Savannah implements a smoking ban

In my Tuesday Savannah Morning News column this week, Smoking ban comes at tough time, I discuss some of the issues and challenges as the city implements a new smoking ban. The ban affects a variety of different establishments, but by far the biggest effect will be on the city’s bars.

I’m in favor of the smoking ban, but am, as I say in the column, “concerned about inevitable problems with noise, litter and sidewalk congestion. Front doors will swing open more often; bar patrons will chatter noisily on sidewalks; butts will end up in the streets.” We need some reasonable civic responses to those that encourage our nightlife scene rather than hinder it.

I understand all the opponents’ arguments, but none of them add up to me. And please don’t assume that I don’t enjoy bars and want to spoil others’ fun. Probably on average about three nights/week I’m at either American Legion Post #135 or The Jinx, two of the city’s bars with the smokiest reputations.

I’ll quickly tackle some three of the more prominent arguments:

1. No, smoking and drinking are not equivalent activities, so there’s zero logic to saying that smoking bans must lead to drinking bans. The cigarette may be the only legal product in the U.S. that, if used as recommended, has been proven to cause severe illness and shorten life. I don’t want to downplay the risks to drinking, but studies pretty consistently show little negative effect to moderate drinking; some studies have even shown health benefits to moderate alcohol consumption. Regardless, if I’m drinking, that does not affect the person next to me, as cigarette smoking obviously does.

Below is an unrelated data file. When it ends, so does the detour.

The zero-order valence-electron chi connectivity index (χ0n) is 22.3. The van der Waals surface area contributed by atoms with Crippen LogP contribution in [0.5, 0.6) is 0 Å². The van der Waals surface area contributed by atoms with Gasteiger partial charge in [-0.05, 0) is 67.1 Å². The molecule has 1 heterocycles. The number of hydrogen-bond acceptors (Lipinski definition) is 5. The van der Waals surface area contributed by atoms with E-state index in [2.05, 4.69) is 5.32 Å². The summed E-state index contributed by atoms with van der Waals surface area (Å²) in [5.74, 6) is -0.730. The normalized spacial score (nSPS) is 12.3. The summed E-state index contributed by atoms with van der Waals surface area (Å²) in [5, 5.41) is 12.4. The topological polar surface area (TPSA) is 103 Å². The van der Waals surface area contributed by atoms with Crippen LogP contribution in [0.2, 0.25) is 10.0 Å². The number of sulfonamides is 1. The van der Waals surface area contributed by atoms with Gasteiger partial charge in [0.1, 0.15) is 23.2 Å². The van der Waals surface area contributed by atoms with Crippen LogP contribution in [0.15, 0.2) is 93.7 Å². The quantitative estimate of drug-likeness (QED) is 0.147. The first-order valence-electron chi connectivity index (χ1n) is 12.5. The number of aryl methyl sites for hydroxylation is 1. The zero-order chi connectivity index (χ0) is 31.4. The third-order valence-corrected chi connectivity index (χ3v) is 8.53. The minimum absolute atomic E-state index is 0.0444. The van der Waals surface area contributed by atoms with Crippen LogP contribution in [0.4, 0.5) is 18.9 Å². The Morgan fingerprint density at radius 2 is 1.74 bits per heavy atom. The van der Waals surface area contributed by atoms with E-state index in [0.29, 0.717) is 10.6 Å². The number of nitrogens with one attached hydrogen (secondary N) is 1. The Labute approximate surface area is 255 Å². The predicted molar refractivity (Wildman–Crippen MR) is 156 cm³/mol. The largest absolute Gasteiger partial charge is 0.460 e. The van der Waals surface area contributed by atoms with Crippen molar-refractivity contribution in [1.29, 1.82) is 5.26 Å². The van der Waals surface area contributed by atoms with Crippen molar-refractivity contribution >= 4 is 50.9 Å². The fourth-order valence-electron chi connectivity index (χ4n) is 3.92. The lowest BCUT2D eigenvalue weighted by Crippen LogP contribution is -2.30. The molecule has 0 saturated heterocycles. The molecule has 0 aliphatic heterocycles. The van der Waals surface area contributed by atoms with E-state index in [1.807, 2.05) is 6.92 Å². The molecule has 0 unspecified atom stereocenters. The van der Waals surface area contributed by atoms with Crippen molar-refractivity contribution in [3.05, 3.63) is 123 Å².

2. The nanny-state argument carries a little more weight, I think. Why not let bars decide on their own to ban smoking, as some already have done? Bartenders and patrons know the risks, so why should the government intrude? These are compelling ideological questions, but then why not follow that logic and make other arguments: lower the drinking age, get rid of our 3 a.m. closing time, allow bars to stay open on Sunday, etc., etc., etc. I’m in favor of a number of those moves, by the way. Some may see a creeping nanny-state in all this, but at the same time I think we’re seeing unparalleled freedoms. Just look at issues involving gay rights, or access to information or publishing tools (like this blog) via the internet. We might be seeing government intrusion into some new areas of public and private life, but at the same time we’re seeing just the opposite happening. It’s an interesting tension, and it’s going to be interesting to see how it plays out.

3. The advocates of extreme individual freedom (of which I am one) are wrong, I think, to see the smoking ban as an assault. Given the proven dangers of smoke to everyone in the vicinity, the individual freedom argument begins to break down. Why should a smoker’s rights trump a non-smoker’s? And I can’t get past one key contradiction: opponents of smoking bans like ours often pose as anti-establishment rebels while at the same time supporting with their $$$$s huge corporations with long histories of manipulative practices.

As I note in my column, “I’ll miss the nostalgic grins of out-of-town visitors when they first walk into Savannah’s smoky barrooms, but I sure won’t miss all that smoke.”

Already, I’ve talked with one friend who frequently hangs out in bars who is now actively trying to quit smoking entirely. I’ve talked to several musicians excited about singing in smoke-free environments. I know many non-smokers who basically refuse to go to the bars where I spend most of my time.

It will be interesting to see what happens.

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